Studies have proven that eating eggs contributes to heart disease. No, wait. Eggs are good for you and it’s a fact that eating cholesterol has no effect at all on blood cholesterol. Saturated fat is bad, studies show. No, that’s no longer accepted. Studies have proven that saturated fat is good. Trans fat is bad. Olive oil is good. No, hold on, there are no good oils. You should eat only whole food. Never eat anything from a package. Lose weight and be healthier by eating packaged foods delivered to your door. Confused yet? That’s not all.
Eating wheat is unhealthy and causes belly fat. No, eating bread is good for you; just look at the French. They eat bread AND butter and are slim and healthy as a rule. Forget that. You should eat according to your blood type. Nope. Only the paleo diet gives permanent results. But wait, there’s more.
You should never eat meat. Meat is the best source of protein. It goes on and on. On my shelf, I have books, complete with scientific studies proving their veracity, with titles such as Fit for Life; Eat Drink and be Healthy; The Maker’s Diet; The Flat Belly Diet; The Food Lovers Fat Loss System; The HCG Diet; Lose the Wheat, Lose the Weight; The Abs Diet for Women; and Eat More, Lose More, among others. At the touch of a key or two, computer programs will count calories, carbs, or exercise hours. My emails are inundated with the latest proven study on what makes people fail to lose weight and/or live healthy lives. I have read these books and theories, and I’ve given many of them a trial run. I am not going to say that none of them work long term, but I am going to say that none of them have worked for me.
I’ve decided to give the whole thing up. I will eat as healthfully as I can from minimally processed foods, get exercise doing what I enjoy, and what happens, happens. If I am forever fluffy, so be it. If I suddenly turn slim, I figure it’s a gift from God and I promise to write no books saying this is how to go about it. Life suddenly got simpler.
Once I sorted that out, I started thinking about technology. Microwaves are a wonderful convenience. No, microwaves kill the enzymes in food, rendering them non-foods. Cell phones cause brain cancer, but, on the up side, I can aim them at my popcorn kernels and I have a snack to eat on the way to treatment. I could give up the microwave and just barbecue, but grilling makes food carcinogenic. Besides, I can’t invite anybody over to eat the barbecue because I have no land line and if I call on the cell phone, I might not live long enough for dinner.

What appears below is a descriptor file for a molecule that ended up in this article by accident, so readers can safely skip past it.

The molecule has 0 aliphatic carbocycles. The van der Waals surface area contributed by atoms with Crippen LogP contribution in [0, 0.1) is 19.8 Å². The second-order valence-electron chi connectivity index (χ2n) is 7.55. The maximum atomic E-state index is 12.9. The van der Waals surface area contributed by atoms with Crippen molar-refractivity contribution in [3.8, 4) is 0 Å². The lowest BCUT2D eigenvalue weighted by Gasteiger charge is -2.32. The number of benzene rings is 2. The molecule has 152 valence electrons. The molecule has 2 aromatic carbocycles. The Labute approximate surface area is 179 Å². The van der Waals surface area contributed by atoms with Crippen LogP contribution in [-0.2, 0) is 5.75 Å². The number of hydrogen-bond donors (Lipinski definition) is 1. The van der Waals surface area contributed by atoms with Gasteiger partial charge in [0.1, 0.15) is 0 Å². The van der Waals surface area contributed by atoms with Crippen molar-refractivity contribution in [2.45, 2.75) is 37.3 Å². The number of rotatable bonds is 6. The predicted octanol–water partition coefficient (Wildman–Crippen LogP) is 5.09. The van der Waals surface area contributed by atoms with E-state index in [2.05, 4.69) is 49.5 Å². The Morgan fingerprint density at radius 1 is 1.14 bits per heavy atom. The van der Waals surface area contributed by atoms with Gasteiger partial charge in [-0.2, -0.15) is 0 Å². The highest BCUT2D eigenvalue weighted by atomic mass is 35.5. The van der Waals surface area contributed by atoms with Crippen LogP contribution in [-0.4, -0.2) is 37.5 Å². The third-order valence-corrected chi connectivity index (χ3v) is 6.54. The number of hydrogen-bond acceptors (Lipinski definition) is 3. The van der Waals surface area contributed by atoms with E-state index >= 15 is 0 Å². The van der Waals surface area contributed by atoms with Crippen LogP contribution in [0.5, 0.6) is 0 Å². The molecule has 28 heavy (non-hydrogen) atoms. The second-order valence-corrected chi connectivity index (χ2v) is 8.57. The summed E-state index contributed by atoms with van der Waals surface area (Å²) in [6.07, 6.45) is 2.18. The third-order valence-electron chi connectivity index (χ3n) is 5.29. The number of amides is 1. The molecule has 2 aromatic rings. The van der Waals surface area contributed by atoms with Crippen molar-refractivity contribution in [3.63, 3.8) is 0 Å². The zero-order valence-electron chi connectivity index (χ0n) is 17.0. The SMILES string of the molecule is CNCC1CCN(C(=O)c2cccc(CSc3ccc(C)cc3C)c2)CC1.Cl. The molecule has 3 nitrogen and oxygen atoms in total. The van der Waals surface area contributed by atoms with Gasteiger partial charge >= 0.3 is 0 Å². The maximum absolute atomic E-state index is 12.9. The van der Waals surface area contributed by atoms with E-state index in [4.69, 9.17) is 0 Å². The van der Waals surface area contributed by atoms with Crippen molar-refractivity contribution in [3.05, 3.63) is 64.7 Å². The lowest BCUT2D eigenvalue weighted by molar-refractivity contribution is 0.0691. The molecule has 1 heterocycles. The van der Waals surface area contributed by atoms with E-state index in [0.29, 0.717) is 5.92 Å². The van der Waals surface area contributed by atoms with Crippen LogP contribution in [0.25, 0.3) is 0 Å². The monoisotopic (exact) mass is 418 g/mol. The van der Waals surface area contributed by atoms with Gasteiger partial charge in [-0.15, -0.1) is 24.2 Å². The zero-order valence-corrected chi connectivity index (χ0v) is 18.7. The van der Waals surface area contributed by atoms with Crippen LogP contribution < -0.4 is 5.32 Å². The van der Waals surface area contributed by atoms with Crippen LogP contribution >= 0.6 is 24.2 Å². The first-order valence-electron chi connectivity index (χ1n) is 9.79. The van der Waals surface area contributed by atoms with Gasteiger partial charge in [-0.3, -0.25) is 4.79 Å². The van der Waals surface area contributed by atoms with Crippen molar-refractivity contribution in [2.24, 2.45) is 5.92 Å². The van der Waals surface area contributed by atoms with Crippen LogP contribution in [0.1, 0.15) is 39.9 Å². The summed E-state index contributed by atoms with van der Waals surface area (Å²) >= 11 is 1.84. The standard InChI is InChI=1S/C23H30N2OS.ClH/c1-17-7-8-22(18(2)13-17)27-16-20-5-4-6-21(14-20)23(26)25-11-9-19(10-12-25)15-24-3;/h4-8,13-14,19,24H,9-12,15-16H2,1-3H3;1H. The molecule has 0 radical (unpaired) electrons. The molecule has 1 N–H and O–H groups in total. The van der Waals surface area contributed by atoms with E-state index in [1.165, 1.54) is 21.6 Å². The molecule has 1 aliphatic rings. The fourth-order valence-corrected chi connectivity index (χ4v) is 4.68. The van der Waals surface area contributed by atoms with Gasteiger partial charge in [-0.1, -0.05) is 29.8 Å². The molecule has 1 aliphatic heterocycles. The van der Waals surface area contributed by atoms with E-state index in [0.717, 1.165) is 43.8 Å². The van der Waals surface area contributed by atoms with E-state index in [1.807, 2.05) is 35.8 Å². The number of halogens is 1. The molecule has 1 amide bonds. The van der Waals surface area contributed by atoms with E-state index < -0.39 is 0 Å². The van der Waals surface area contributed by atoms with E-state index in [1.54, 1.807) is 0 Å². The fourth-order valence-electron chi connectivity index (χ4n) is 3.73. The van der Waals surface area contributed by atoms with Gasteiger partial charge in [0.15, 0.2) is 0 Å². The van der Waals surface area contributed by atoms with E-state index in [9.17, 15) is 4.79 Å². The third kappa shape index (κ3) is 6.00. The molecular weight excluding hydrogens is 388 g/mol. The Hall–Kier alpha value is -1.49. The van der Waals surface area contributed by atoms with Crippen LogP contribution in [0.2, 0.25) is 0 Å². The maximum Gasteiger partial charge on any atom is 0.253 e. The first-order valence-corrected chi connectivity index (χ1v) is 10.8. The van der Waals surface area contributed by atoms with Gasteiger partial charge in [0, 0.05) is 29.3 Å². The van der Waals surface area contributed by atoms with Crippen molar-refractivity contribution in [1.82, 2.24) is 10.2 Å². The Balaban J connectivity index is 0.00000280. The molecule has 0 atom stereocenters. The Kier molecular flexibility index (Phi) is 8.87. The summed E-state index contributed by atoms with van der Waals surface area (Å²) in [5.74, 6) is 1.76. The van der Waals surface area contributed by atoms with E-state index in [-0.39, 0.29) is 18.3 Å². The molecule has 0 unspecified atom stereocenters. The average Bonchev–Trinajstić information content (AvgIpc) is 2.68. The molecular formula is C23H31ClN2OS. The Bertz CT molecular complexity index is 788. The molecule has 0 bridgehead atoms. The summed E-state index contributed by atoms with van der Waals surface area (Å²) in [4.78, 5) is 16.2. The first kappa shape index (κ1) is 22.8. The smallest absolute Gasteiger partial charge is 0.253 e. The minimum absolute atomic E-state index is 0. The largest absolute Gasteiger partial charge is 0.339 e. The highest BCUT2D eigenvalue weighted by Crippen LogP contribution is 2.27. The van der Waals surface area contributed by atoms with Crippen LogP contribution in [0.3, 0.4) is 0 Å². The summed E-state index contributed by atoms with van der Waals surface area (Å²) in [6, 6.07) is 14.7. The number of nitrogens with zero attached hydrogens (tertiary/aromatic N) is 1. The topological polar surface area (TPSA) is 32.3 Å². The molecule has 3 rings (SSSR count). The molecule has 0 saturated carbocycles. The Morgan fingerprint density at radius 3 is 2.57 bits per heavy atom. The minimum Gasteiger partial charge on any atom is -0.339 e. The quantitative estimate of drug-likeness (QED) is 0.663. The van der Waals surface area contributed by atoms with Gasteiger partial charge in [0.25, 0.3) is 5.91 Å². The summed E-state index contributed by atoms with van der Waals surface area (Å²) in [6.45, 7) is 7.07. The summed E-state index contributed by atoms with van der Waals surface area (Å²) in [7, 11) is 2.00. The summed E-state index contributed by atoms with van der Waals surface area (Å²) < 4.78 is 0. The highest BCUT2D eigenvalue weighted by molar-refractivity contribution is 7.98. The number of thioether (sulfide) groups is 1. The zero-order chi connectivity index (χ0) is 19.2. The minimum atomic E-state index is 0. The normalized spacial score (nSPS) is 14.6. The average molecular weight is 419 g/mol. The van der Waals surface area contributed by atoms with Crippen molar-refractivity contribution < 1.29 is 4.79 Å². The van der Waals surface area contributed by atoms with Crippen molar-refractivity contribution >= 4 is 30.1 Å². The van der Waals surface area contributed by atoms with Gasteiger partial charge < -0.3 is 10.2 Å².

So I’ll chew on some organic celery (everyone agrees vegetables are good, right?) and settle down to watch some television. No, that’s no good. New studies show that every hour spent watching television shortens the viewer’s life by 22 minutes. I could go for a swim, but then there are those reports about flesh-eating bacteria in the water. The pool then. No, the chlorine in that will kill me for sure.
Well, then I’ll just read a book. But wait, should I turn on the lights? What about the effect of the electrical wiring on the body’s own electrical system? I could go out for a jog, but that is hard on the bones and joints. Walking is good, though; everybody says so. Although I would have to breathe in the polluted air that isn’t being filtered through my air conditioning system. If I stay in the house in the dark, breathing the filtered air, I may be getting bacteria from the closed system. Can we say Legionnaire’s Disease?
I guess I better live in a mud and thatch dwelling and hunt, fish, and scavenge berries. But where? If I stay here, the heat or the hurricanes might do me in. There’s a water shortage in the West. Earthquakes are a factor on the west coast. On the eastern coast, there are still the hurricanes and the northeast has blizzards. The Midwest has tornadoes. Plus, all of these locations still have air pollution and nuclear power plants ready to make you glow in the dark. (Solves the reading light problem, though.)
Alaska, that’s the ticket. A homestead in Alaska. Of course, there are the six to nine dark, frigid months to contend with. Personally, I’m too old for that. I know. Wyoming or Montana. The air is cleaner and it’s not overpopulated. I’ll have stick to the areas with a water supply, so northwest Wyoming or western Montana. There are blizzards, of course, so I’ll have to be sure to have plenty of firewood and canned (not to be confused with packaged) food. If I have a log house with no electricity; eat exclusively what I grow, catch, or kill myself; and communicate only via the postal service, that should take care of everything. I can live a simple, healthy life.